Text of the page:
[Olivier Bonin, filmmaker, responds to a prompt from excerpts from Susan Sontag’s seminal essay, On Photography (1977) and from the Burning Man website, to reflect on documentation on the playa. This post is part of the Digital Rights Blog Series.]
Susan Sontag, American author, artist and literary theorist, lived from January 16, 1933 – December 28, 2004, but her work lives on in art schools around the world. In 1977, Sontag wrote the essay On Photography, which continues to provide media students and scholars an entirely different perspective of the camera in the modern world.
We sent Olivier the following prompt to respond to:
“Review these excerpts from On Photography by Susan Sontag (1977):
1. To collect photographs is to collect the world.
2. Photographs furnish evidence.
3. That age when taking photographs required a cumbersome and expensive contraption — the toy of the clever, the wealthy, and the obsessed — seems remote indeed from the era of sleek pocket cameras that invite anyone to take pictures.
Review this excerpt from Burning Man’s Ten Principles:
‘Our community seeks to create social environments that are unmediated by commercial sponsorships, transactions, or advertising. We stand ready to protect our culture from such exploitation. We resist the substitution of consumption for participatory experience.’ Burning Man Website (2010)”
Yes, there might be a problem on how we try to document every single thing we see, but that problem is sourced in the way we consume, in the way we are as a society: it is entrenched into our contemporary culture. To change the way we photograph, is to change the way we live almost. It’s all inter-connected… a giant neurosis, that we need to work on all together. And of course I think Burning Man is part of the solution if it demonstrates a bigger interest in the method of doing art together…
Burning Man prides itself not to participate in consumerism, but to go to Burning Man is to consume. Each person that goes to Burning Man has to spend a lot to be self-reliant for one week in the desert. To create a city in the desert, is to transport everything to this environment. To truly reflect on our consumerist society would require minimizing our exposure to it, but that’s not what a deserted dry lakebed calls for.
I would even go further, and say that escaping consumerism was never was part of the original intentions. The need to escape the traps of our larger society was definitely there, but I believe the original intentions of the Burning Man project were to create a temporary site to simply relieve us from the constant attack on our senses of the mainstream cultural Act. It was a place to create our own reality, and express ourselves freely in the rawest manner possible without the need for it to be judged worthy of any value by our society’s standards. It was only later than Burning Man started to be associated with an anti-consumerist alternative, but the resistance to consumption has ever only been expressed through the lack of commercial sponsorship, transaction or advertising, and not necessarily through deeply dealing with the consumption that occurs pre-event.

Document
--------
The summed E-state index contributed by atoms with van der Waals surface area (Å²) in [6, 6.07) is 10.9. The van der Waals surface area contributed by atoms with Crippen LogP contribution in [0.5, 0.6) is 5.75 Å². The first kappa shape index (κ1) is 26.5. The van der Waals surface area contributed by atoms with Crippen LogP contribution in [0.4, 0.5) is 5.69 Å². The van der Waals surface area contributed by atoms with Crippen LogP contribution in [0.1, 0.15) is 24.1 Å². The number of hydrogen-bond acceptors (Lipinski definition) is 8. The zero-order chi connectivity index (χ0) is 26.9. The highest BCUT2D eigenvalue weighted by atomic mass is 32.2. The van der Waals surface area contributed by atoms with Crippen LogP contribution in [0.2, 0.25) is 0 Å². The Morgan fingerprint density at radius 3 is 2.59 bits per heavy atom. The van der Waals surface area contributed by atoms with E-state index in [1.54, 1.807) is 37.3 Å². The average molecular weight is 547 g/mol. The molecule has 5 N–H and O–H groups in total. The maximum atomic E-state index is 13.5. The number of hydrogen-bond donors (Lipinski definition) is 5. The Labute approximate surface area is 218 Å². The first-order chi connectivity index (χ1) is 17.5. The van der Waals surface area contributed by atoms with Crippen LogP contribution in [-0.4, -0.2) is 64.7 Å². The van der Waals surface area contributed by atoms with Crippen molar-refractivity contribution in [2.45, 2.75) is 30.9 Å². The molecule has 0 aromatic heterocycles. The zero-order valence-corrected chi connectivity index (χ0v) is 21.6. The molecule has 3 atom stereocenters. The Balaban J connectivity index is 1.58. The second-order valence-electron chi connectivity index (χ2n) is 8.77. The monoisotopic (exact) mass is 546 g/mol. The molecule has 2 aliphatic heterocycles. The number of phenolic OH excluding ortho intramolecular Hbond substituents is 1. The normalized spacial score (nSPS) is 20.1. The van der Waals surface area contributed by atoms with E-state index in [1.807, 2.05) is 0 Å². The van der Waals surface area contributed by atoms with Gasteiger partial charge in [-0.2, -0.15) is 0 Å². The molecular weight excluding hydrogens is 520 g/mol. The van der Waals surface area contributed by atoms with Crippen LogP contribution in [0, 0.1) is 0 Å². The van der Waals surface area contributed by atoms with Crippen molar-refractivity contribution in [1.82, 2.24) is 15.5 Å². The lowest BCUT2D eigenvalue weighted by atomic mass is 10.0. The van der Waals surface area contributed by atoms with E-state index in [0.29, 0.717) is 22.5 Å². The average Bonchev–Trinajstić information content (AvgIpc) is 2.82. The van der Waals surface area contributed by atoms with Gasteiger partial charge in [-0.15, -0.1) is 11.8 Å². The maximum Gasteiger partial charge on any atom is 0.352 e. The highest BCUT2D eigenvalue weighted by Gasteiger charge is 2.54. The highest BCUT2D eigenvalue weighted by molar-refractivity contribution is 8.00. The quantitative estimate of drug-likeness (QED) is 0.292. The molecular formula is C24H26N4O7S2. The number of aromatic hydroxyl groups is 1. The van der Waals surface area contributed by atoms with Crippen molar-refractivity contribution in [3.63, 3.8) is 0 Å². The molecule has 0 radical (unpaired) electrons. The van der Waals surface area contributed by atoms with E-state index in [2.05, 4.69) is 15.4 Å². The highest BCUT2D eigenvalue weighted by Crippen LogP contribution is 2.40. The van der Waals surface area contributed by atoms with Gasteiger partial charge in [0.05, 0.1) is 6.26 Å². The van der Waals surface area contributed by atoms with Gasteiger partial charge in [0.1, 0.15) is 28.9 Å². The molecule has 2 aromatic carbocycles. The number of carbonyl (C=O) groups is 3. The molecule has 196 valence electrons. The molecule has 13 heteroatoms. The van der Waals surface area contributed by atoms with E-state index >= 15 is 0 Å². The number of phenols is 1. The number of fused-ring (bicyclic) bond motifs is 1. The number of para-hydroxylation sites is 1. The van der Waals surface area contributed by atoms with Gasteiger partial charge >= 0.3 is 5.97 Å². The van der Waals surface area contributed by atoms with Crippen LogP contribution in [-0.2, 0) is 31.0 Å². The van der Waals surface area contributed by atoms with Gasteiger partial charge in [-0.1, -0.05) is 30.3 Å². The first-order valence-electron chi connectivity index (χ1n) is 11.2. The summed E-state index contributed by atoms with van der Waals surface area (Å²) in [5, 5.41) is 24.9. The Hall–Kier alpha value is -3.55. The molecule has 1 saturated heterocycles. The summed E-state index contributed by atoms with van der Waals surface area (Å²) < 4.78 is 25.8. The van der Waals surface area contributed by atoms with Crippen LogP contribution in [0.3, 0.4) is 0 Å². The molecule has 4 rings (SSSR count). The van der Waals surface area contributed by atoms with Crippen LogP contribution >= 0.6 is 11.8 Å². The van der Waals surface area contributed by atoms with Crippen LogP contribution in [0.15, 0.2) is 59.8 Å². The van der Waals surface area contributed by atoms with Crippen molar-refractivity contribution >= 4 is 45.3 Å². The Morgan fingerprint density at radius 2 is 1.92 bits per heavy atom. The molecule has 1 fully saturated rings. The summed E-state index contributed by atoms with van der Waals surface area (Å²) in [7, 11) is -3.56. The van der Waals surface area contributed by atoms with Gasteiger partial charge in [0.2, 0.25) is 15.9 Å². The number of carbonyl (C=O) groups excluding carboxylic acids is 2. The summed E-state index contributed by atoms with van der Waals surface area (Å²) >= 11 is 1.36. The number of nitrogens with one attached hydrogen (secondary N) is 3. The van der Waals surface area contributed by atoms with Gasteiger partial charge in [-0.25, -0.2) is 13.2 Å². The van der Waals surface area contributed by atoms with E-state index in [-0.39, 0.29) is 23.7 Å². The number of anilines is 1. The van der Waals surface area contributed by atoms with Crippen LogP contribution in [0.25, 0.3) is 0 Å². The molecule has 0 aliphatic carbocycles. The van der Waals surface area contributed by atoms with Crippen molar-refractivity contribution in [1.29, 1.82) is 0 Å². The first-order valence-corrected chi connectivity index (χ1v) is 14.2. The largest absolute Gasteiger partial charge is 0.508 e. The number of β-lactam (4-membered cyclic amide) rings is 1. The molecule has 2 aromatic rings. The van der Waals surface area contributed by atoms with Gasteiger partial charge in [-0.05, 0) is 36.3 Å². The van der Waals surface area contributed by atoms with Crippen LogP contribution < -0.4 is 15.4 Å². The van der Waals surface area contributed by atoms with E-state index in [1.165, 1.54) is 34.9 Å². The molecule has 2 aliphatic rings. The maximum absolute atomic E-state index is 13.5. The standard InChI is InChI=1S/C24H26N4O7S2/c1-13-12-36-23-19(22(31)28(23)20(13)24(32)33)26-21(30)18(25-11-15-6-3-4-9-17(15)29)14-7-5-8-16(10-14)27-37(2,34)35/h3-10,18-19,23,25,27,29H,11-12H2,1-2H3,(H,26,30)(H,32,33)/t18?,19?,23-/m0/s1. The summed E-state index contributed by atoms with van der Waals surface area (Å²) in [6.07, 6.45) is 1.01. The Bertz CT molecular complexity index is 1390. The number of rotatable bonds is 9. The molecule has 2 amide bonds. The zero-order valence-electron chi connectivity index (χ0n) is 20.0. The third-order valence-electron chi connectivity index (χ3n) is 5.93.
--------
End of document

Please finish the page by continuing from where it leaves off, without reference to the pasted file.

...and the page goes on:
In the depth of the event, you can of course find a real call from its participants to recreate a world where community is more important than capitalism. There are many examples in the artists’ group, and the theme camps, but these examples need to become the driving principles behind the event in order to effectively alter the consumerist reality. Where Burning Man really thrives is in offering an open stage for anyone’s artistic expression. And that is the single reason why Burning Man is still an important event today. The event has produced important artistic content, and truly inspires people to create! Let’s focus on this aspect to create a community with strong and deep artistic values, and the rest will follow.
With 50,000 participants at Burning Man, there are at least 25,000 cameras on site, documenting each micro-event dozens and maybe even hundreds of times. Photography is embedded into our lives just like eating. We can not fully express ourselves, and do not feel complete without the documentation of our every moments. We consume photography even more than we consume water. Our fast-paced, highly consumerist world reflects the way we takes pictures, thousands of pictures. We click, click and click, to create a massive database of visuals that we end up browsing through without ever taking the time to reflect on the meaning of our experience there.
We often bring photography into a situation without any care for what we’re trying to photograph, since most pictures are simple snapshots. When “taking photographs required a cumbersome and expensive contraption”, we might have been more thoughtful about what we were capturing, and might have always tried to bring real cultural value into each photograph. This is not the case with “sleek pocket cameras” (in Sontag’s words).
The real value in cheap and “sleek pocket cameras” might be that more people with deeper intentions have access to them, enabling for a small subset of higher quality output in the midst of so much noise.
And so there’s no way to escape photography, nor to control it. Those who will engage in photography in manners that the community of Burning Man doesn’t approve, will always find a way to do so. We should accept all cameras even if we don’t like them. This phenomenon is new, and the community will have to learn the best way to keep some spaces and moments sacred away from the cameras. The current set of rules established by the Burning Man organization hasn’t prevented excesses from happening.